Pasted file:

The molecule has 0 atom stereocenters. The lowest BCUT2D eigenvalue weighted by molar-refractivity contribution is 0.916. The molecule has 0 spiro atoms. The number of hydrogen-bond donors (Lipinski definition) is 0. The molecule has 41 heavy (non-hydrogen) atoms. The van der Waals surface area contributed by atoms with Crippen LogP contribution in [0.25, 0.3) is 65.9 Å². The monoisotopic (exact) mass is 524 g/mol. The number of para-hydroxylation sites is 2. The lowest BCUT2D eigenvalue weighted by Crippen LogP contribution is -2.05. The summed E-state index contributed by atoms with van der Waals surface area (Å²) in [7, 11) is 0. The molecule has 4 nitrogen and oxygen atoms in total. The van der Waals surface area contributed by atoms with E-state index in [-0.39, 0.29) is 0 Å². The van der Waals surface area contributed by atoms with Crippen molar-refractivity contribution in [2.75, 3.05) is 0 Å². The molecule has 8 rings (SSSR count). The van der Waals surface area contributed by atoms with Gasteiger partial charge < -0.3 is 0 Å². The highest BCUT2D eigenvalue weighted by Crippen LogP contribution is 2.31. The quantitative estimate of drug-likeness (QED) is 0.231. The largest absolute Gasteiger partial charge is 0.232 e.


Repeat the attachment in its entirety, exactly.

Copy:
The molecule has 0 atom stereocenters. The lowest BCUT2D eigenvalue weighted by molar-refractivity contribution is 0.916. The molecule has 0 spiro atoms. The number of hydrogen-bond donors (Lipinski definition) is 0. The molecule has 41 heavy (non-hydrogen) atoms. The van der Waals surface area contributed by atoms with Crippen LogP contribution in [0.25, 0.3) is 65.9 Å². The monoisotopic (exact) mass is 524 g/mol. The number of para-hydroxylation sites is 2. The lowest BCUT2D eigenvalue weighted by Crippen LogP contribution is -2.05. The summed E-state index contributed by atoms with van der Waals surface area (Å²) in [7, 11) is 0. The molecule has 4 nitrogen and oxygen atoms in total. The van der Waals surface area contributed by atoms with E-state index in [-0.39, 0.29) is 0 Å². The van der Waals surface area contributed by atoms with Crippen molar-refractivity contribution in [2.75, 3.05) is 0 Å². The molecule has 8 rings (SSSR count). The van der Waals surface area contributed by atoms with Gasteiger partial charge < -0.3 is 0 Å². The highest BCUT2D eigenvalue weighted by Crippen LogP contribution is 2.31. The quantitative estimate of drug-likeness (QED) is 0.231. The largest absolute Gasteiger partial charge is 0.232 e.